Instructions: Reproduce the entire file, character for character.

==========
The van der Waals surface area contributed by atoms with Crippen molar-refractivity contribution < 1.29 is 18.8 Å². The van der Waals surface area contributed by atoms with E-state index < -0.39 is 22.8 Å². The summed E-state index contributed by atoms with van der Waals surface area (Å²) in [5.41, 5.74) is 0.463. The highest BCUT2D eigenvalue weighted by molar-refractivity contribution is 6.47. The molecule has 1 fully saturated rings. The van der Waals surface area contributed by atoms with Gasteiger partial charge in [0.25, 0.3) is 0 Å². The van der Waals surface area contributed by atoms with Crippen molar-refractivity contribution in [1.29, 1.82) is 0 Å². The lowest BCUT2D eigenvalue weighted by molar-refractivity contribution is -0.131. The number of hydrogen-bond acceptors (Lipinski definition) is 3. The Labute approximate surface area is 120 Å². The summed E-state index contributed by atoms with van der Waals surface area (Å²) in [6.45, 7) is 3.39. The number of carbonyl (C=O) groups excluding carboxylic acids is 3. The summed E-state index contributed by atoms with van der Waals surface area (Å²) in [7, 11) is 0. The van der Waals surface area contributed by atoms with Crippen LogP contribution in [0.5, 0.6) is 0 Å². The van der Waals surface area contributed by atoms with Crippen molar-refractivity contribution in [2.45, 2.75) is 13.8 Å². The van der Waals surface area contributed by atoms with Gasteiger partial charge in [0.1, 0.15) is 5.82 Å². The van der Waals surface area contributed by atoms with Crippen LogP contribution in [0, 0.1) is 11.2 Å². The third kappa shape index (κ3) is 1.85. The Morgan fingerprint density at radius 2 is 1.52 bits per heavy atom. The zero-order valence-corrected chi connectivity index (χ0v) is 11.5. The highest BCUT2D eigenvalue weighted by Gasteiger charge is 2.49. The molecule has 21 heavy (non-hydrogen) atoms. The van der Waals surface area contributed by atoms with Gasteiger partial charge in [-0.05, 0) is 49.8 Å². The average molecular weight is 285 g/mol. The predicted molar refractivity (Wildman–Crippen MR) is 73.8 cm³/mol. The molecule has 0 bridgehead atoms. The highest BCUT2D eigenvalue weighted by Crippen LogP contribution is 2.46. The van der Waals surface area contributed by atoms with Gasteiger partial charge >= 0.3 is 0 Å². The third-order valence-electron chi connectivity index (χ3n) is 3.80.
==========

The van der Waals surface area contributed by atoms with Crippen molar-refractivity contribution < 1.29 is 18.8 Å². The van der Waals surface area contributed by atoms with E-state index < -0.39 is 22.8 Å². The summed E-state index contributed by atoms with van der Waals surface area (Å²) in [5.41, 5.74) is 0.463. The highest BCUT2D eigenvalue weighted by molar-refractivity contribution is 6.47. The molecule has 1 fully saturated rings. The van der Waals surface area contributed by atoms with Gasteiger partial charge in [0.25, 0.3) is 0 Å². The van der Waals surface area contributed by atoms with Crippen molar-refractivity contribution in [1.29, 1.82) is 0 Å². The lowest BCUT2D eigenvalue weighted by molar-refractivity contribution is -0.131. The number of hydrogen-bond acceptors (Lipinski definition) is 3. The Labute approximate surface area is 120 Å². The summed E-state index contributed by atoms with van der Waals surface area (Å²) in [6.45, 7) is 3.39. The number of carbonyl (C=O) groups excluding carboxylic acids is 3. The summed E-state index contributed by atoms with van der Waals surface area (Å²) in [7, 11) is 0. The van der Waals surface area contributed by atoms with Crippen LogP contribution in [0.5, 0.6) is 0 Å². The van der Waals surface area contributed by atoms with Crippen molar-refractivity contribution in [2.45, 2.75) is 13.8 Å². The van der Waals surface area contributed by atoms with Gasteiger partial charge in [0.1, 0.15) is 5.82 Å². The van der Waals surface area contributed by atoms with Crippen LogP contribution in [0, 0.1) is 11.2 Å². The third kappa shape index (κ3) is 1.85. The Morgan fingerprint density at radius 2 is 1.52 bits per heavy atom. The zero-order valence-corrected chi connectivity index (χ0v) is 11.5. The highest BCUT2D eigenvalue weighted by Gasteiger charge is 2.49. The molecule has 21 heavy (non-hydrogen) atoms. The van der Waals surface area contributed by atoms with Gasteiger partial charge in [-0.05, 0) is 49.8 Å². The average molecular weight is 285 g/mol. The predicted molar refractivity (Wildman–Crippen MR) is 73.8 cm³/mol. The molecule has 0 bridgehead atoms. The highest BCUT2D eigenvalue weighted by Crippen LogP contribution is 2.46. The van der Waals surface area contributed by atoms with Gasteiger partial charge >= 0.3 is 0 Å². The third-order valence-electron chi connectivity index (χ3n) is 3.80.